What happened in Minneapolis hits very close to home for a lot of Chicagoans living in similar circumstances, said David Stovall, a professor of African American studies and criminology at the University of Illinois at Chicago.

“It's important to understand Chicago as reflective of the nation in terms of relationships between its black populations and police force,” he said. “The police force has been contracted as a paramilitary containment force that has historically enacted its power on black communities and at the command of leadership.”

Full coverage of George Floyd’s death and protests around the country

Tanya Watkins, who has worked for years as a community organizer to fight oppression and police abuse in Chicago, said she feels this is a watershed moment for the nation and hopes the support will be followed by action.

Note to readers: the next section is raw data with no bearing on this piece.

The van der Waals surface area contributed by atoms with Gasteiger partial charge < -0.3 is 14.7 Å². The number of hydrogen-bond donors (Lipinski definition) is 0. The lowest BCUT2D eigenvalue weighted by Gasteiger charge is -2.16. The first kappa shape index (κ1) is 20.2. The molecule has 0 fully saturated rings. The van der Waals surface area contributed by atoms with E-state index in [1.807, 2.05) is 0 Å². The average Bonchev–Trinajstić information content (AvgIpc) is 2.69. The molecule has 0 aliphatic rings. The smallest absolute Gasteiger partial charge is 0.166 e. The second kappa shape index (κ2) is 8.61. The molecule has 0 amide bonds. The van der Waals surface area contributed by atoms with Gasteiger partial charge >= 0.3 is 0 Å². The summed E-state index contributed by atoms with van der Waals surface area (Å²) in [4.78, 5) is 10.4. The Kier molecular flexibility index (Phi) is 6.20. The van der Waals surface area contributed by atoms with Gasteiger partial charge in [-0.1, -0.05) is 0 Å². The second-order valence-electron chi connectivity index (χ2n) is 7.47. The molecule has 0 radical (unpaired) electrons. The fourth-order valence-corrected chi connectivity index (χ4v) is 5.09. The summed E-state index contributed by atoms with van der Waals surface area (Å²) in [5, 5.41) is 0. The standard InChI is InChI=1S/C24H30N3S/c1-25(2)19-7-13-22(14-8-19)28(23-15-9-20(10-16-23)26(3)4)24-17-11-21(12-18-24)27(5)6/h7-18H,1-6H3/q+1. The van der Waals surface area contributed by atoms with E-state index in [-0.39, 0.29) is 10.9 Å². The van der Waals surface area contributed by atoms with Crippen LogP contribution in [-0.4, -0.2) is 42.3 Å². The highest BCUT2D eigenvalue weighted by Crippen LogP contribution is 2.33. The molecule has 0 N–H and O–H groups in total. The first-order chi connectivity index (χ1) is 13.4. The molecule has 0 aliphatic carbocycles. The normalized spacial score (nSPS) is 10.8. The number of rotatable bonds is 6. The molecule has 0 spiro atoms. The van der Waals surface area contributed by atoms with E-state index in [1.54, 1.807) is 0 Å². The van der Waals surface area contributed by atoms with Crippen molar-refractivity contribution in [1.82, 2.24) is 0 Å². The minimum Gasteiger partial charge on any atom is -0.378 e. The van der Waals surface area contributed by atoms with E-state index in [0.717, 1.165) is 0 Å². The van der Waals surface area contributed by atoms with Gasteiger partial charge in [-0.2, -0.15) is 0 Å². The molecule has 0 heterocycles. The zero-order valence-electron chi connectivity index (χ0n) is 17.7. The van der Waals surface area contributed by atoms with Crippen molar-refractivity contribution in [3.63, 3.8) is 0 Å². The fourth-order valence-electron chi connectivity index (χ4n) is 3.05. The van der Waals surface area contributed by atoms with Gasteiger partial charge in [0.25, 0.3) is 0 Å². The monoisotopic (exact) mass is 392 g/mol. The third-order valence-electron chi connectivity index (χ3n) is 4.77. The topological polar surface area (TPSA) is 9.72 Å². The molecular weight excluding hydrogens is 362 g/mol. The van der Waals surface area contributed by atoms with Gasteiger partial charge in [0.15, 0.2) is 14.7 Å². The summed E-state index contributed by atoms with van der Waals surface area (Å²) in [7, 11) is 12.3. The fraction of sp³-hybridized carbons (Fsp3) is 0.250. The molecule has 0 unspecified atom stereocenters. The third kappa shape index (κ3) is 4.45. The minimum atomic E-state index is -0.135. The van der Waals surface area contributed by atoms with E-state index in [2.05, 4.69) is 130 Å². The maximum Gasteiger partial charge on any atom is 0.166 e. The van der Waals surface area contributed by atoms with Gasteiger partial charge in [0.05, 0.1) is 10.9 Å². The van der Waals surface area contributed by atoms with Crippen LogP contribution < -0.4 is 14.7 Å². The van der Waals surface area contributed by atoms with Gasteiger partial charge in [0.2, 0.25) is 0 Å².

“This is an important moment for many cities, including Chicago, but I hope people maintain this energy and momentum and be willing to do the work to impact the system,” said Watkins, director of Southsiders Organized for Unity and Liberation, a local grassroots organization.

“It’s amazing but it does not stop with marching,” she said, adding that it should not have taken so many lives to get to this point.

“As a black woman, it is very painful that black people have to die to drive it home,” she said. “We cannot pin this movement on black death and cannot continue to sacrifice black bodies in order for people to get it.”